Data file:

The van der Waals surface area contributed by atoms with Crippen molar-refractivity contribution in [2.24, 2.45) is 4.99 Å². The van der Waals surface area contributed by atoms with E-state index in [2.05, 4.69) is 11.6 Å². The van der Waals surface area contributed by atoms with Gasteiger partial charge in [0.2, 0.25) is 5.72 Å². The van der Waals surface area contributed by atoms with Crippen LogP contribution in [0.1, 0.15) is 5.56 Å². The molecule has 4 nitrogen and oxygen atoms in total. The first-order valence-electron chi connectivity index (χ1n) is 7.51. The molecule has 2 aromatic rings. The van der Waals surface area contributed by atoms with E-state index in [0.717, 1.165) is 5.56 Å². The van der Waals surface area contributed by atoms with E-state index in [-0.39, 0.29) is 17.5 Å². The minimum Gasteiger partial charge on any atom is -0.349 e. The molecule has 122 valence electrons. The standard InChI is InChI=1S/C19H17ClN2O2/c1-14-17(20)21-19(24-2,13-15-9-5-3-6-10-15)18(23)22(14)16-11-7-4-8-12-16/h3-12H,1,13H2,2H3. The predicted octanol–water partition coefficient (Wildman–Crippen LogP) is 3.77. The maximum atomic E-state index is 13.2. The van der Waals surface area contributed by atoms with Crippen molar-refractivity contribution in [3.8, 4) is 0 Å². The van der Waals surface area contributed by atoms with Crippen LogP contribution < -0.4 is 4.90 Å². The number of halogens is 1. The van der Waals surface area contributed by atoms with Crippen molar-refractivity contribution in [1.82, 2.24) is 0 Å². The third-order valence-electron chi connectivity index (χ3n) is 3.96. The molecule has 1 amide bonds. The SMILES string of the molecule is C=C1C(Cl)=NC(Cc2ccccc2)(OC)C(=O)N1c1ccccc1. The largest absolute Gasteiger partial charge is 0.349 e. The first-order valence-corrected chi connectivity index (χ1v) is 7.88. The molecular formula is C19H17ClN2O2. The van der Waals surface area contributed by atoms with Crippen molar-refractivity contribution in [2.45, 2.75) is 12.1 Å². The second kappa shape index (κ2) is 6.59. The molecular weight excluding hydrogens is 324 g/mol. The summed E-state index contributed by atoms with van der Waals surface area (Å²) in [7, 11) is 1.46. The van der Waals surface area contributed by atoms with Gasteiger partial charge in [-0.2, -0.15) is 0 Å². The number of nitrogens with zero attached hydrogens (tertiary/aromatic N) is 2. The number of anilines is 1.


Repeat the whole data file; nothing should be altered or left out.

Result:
The van der Waals surface area contributed by atoms with Crippen molar-refractivity contribution in [2.24, 2.45) is 4.99 Å². The van der Waals surface area contributed by atoms with E-state index in [2.05, 4.69) is 11.6 Å². The van der Waals surface area contributed by atoms with Gasteiger partial charge in [0.2, 0.25) is 5.72 Å². The van der Waals surface area contributed by atoms with Crippen LogP contribution in [0.1, 0.15) is 5.56 Å². The molecule has 4 nitrogen and oxygen atoms in total. The first-order valence-electron chi connectivity index (χ1n) is 7.51. The molecule has 2 aromatic rings. The van der Waals surface area contributed by atoms with E-state index in [0.717, 1.165) is 5.56 Å². The van der Waals surface area contributed by atoms with E-state index in [-0.39, 0.29) is 17.5 Å². The minimum Gasteiger partial charge on any atom is -0.349 e. The molecule has 122 valence electrons. The standard InChI is InChI=1S/C19H17ClN2O2/c1-14-17(20)21-19(24-2,13-15-9-5-3-6-10-15)18(23)22(14)16-11-7-4-8-12-16/h3-12H,1,13H2,2H3. The predicted octanol–water partition coefficient (Wildman–Crippen LogP) is 3.77. The maximum atomic E-state index is 13.2. The van der Waals surface area contributed by atoms with Crippen molar-refractivity contribution in [3.8, 4) is 0 Å². The van der Waals surface area contributed by atoms with Crippen LogP contribution < -0.4 is 4.90 Å². The number of halogens is 1. The van der Waals surface area contributed by atoms with Crippen molar-refractivity contribution in [1.82, 2.24) is 0 Å². The third-order valence-electron chi connectivity index (χ3n) is 3.96. The molecule has 1 amide bonds. The SMILES string of the molecule is C=C1C(Cl)=NC(Cc2ccccc2)(OC)C(=O)N1c1ccccc1. The largest absolute Gasteiger partial charge is 0.349 e. The first-order valence-corrected chi connectivity index (χ1v) is 7.88. The molecular formula is C19H17ClN2O2. The van der Waals surface area contributed by atoms with Crippen molar-refractivity contribution in [2.45, 2.75) is 12.1 Å². The second kappa shape index (κ2) is 6.59. The molecular weight excluding hydrogens is 324 g/mol. The summed E-state index contributed by atoms with van der Waals surface area (Å²) in [7, 11) is 1.46. The van der Waals surface area contributed by atoms with Gasteiger partial charge in [-0.2, -0.15) is 0 Å². The number of nitrogens with zero attached hydrogens (tertiary/aromatic N) is 2. The number of anilines is 1.